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Forestview High student is a regular at Gastonia assisted living home Abingdon Place

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  • Meet Madison Shoemaker

    Age: 15

    School: Forestview High

    Favorite sport: She plays volleyball, both at school and on a travel team. Some residents of Abingdon Place have expressed interest in seeing her play, and she said a bus may go down the road to Ashbrook High to watch her play sometime next year.

    She’s involved: Besides volunteering twice a week at Abingdon Place, Madison also is a Beta Club member and Livestrong Club member. She works part-time at her grandfather’s insurance office, and she’ll be participating in Teens Westward Bound next summer.

    Her dream: Becoming a pharmacist after studying at UNC-Chapel Hill.



Madison Shoemaker knows she’s one of the few – if not only – youthful regulars at the assisted living home Abingdon Place in Gastonia.

But she doesn’t understand why young people shy away from volunteering with the elderly because aging is part of life. One day, they may find themselves living at a similar home and “they’ll want someone to visit them.”

Madison, 15, is a rising sophomore at Forestview High and got her first taste of visiting seniors in the seventh grade. She went to Abingdon Place with Myers Memorial United Methodist Church’s youth group for Halloween and never forgot how happy the residents were about the visit.

So when she heard that the home was seeking volunteers last winter, she did the standard drug screening, TB test and background check to be allowed to visit regularly. Madison started volunteering every Monday and Thursday this January.

From nails to the Net

Susan Hood, Abingdon Place’s volunteer program coordinator, said Madison has been a star volunteer.

“She’s our blessing,” Hood said. “She comes rain or shine. She’s done fingernails, hand massages. Everything I’ve asked her to do, she’s done joyfully.”

Madison said she wants to continue visiting until she goes to college.

“The people are just so sweet and appreciate everything you do,” Madison said. “You might be the only person to talk to them that day, and it makes their day.”

Madison’s big goal these days is to help make the residents more computer-literate. The home just got wireless Internet for residents in June.

She’s taught one woman how to play solitaire, and she plans to teach some computer classes to show residents how to email their families. She also wants to introduce them to Skype, which allows people to talk face-to-face with video cameras.

Madison said she’s currently writing a grant for money to get an iPad for the home as well.

“They’d like it, and I think they can learn how to use it,” she said.

Madison has also become Abingdon Place’s resident nail-painter and enjoys helping with bingo. She and her mother, Pam Shoemaker, decided the bingo prizes needed some improvement, and they’re now approaching cosmetic counters at department stores to ask for sample-size donations as prizes.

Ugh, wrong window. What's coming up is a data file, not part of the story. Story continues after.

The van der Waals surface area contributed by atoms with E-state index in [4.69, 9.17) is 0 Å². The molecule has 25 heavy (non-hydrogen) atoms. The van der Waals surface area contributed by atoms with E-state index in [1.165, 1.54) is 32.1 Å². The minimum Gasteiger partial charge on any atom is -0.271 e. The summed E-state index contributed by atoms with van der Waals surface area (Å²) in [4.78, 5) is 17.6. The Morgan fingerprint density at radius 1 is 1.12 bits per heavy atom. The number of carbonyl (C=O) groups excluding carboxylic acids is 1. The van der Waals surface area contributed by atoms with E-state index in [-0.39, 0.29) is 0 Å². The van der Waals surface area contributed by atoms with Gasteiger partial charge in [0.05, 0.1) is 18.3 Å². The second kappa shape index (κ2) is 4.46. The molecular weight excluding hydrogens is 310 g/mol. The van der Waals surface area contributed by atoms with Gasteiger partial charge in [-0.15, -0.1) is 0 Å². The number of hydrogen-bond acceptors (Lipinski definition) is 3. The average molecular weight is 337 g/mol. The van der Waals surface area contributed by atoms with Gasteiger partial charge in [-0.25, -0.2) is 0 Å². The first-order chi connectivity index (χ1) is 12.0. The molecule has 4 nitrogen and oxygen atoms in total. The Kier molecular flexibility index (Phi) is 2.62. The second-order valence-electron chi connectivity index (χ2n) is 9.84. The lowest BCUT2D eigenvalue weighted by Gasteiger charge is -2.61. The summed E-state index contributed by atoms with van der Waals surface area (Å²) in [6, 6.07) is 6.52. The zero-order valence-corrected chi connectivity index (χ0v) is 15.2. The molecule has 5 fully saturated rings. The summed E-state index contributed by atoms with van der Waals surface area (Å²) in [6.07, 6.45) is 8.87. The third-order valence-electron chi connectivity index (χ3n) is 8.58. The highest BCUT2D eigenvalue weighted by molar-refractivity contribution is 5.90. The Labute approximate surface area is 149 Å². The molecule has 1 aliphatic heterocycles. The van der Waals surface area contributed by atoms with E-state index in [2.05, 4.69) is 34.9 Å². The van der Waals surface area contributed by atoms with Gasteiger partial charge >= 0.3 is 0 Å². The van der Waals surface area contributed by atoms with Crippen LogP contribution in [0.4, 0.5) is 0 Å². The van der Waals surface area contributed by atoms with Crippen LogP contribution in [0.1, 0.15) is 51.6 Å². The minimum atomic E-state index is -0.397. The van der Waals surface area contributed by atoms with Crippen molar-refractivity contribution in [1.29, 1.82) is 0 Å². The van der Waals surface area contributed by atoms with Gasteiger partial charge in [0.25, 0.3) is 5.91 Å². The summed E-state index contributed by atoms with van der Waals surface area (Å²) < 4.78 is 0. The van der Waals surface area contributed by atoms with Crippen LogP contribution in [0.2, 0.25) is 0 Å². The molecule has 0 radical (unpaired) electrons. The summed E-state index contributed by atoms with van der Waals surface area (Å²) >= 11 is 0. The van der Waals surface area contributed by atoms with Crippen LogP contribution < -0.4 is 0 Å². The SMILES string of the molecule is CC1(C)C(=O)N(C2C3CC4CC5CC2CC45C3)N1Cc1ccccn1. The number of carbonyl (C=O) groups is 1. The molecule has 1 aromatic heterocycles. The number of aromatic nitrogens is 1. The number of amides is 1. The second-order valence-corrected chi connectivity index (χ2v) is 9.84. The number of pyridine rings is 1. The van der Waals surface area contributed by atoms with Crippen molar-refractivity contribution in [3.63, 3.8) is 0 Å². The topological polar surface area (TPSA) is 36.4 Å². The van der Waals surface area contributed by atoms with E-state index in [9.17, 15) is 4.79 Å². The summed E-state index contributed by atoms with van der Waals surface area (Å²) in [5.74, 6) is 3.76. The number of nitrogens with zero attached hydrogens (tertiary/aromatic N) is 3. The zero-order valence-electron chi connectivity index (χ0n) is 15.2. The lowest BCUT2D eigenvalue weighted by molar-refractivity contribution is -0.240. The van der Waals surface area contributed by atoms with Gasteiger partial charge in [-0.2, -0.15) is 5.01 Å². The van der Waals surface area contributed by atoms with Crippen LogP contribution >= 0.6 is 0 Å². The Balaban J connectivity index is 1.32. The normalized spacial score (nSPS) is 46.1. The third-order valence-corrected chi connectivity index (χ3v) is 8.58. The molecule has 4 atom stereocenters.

Life lessons

Last school year, Madison discovered that she enjoys writing, and she has been able to put some of those skills to use by listening to the life stories of different residents. She’s recorded their experiences and written first-person accounts for them to present to their families.

“They can teach me a lot from their experiences,” she said. “They have so much wisdom.”

Madison also likes the atmosphere. She said the residents joke around all the time.

“They gossip just like high school people do, it’s crazy: ‘Oh, she wants him as her sweetheart,’ and stuff like that.”

Madison recalled how pleased the residents were when she delivered Valentines to all of them this February. She handed out Disney princess Valentines to the ladies and superhero ones to the men.

“They’re fun to be around,” she said.

She’s also looking at the world a little differently as she spends more time there. Residents talk to her sometimes about how they won’t live for much longer, which Madison said can be a jolt. But it makes her more appreciative of life, too.

A new perspective

Though she used to think she wanted to be a teacher, Madison said she’s changed her mind since volunteering at Abingdon Place. She now wants to be a pharmacist.

“You have to be so careful,” she said, adding that some seniors have told her of near-disasters at doctor’s offices from mixing prescriptions. “I decided it’s very important. You’re the middle man between the patient and doctor.”

Madison’s mother, Pam, said it’s warmed her heart to see her daughter volunteer.

“She comes home and is so excited to tell us about her day,” she said. “I feel like she’s really matured since she’s been here.”

Hood said Abingdon Place is always in need of more volunteers.

Madison said she hopes she inspires other young people to work with seniors.

“At least try it,” she advised. “This might not be the thing for you, but you can volunteer anywhere. ... But get started, and you’ll probably like it.”

Ruebens: 704-358-5294
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